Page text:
“I’m not married, do I need a Will?”   I have lost count of the number of times I have been told that I don’t need a Will, when in reality, this is not the case.   We have written lots of articles about reasons why people need a Will but addressing this point is important for a number of reasons.   We will start with a story which demonstrates perfectly the importance of Will planning when not married.   The story:   About 7 years ago I had a conversation about estate planning with a couple (not married) who were relatively young (in their early fifties). The couple had been married before and had children from their respective previous marriages. They lived in his home together and she didn’t own property. The gentleman told me that he didn’t have anything to do with his children and told them not to expect anything from him in the future. Both also told me that they would never marry again and were content living together. The truth is, it is not an uncommon scenario and becoming more prevalent in society today.   We discussed estate planning and putting Wills in place and the couple said that they would be putting something in place over the next few months.    Sadly, and despite my best efforts they didn’t get around to planning and the gentleman died unexpectedly meaning that he died intestate (without a Will). This meant that his wishes for his partner to benefit and his wish to exclude his estranged children were disregarded. The property and his estate passed by intestacy to his children and his partner was ‘disinherited’. She no longer had a place to live and the children benefited instead.   This could have been avoided if they had taken the time to put some planning in place. This is just one example of how Wills need to be put in place to benefit our unmarried partner but it also demonstrates that Wills are needed to make plans for excluding people from your estate too.   At SLS Wills and More we believe in complete transparency. We offer a no-obligation appointment. We share information about costs prior to the need for a decision and will provide advice enabling clients to make an informed decision, but, as the old saying goes “you can lead a horse to water, but you can’t make it drink’.   Our advice is to seek professional advice whether or not you think you have a simple estate and to keep documents up to date.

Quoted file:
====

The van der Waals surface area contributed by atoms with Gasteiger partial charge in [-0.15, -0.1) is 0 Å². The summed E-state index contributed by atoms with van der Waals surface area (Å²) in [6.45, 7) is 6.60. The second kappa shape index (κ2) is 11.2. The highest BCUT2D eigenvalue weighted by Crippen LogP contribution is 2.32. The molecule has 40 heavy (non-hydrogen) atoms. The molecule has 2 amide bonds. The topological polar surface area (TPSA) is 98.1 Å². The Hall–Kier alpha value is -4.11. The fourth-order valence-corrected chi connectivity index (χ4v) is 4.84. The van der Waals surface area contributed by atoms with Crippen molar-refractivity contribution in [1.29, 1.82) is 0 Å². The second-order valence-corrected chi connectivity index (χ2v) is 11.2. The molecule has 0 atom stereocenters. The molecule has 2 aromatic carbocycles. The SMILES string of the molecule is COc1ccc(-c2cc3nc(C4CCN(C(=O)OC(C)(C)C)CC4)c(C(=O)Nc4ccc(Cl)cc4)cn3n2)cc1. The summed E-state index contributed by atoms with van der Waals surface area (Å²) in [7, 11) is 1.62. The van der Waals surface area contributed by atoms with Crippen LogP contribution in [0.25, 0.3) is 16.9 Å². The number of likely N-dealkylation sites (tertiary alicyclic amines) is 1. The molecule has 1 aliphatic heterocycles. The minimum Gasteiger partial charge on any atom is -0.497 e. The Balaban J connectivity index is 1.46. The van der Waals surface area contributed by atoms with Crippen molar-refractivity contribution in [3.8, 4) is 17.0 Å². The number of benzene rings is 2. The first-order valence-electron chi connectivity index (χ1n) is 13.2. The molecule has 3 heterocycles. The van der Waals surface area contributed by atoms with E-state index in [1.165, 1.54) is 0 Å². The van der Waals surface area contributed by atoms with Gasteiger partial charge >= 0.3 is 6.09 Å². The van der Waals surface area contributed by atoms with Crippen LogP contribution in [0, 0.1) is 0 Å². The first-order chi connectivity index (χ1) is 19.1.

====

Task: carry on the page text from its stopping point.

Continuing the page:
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Business LPAs explained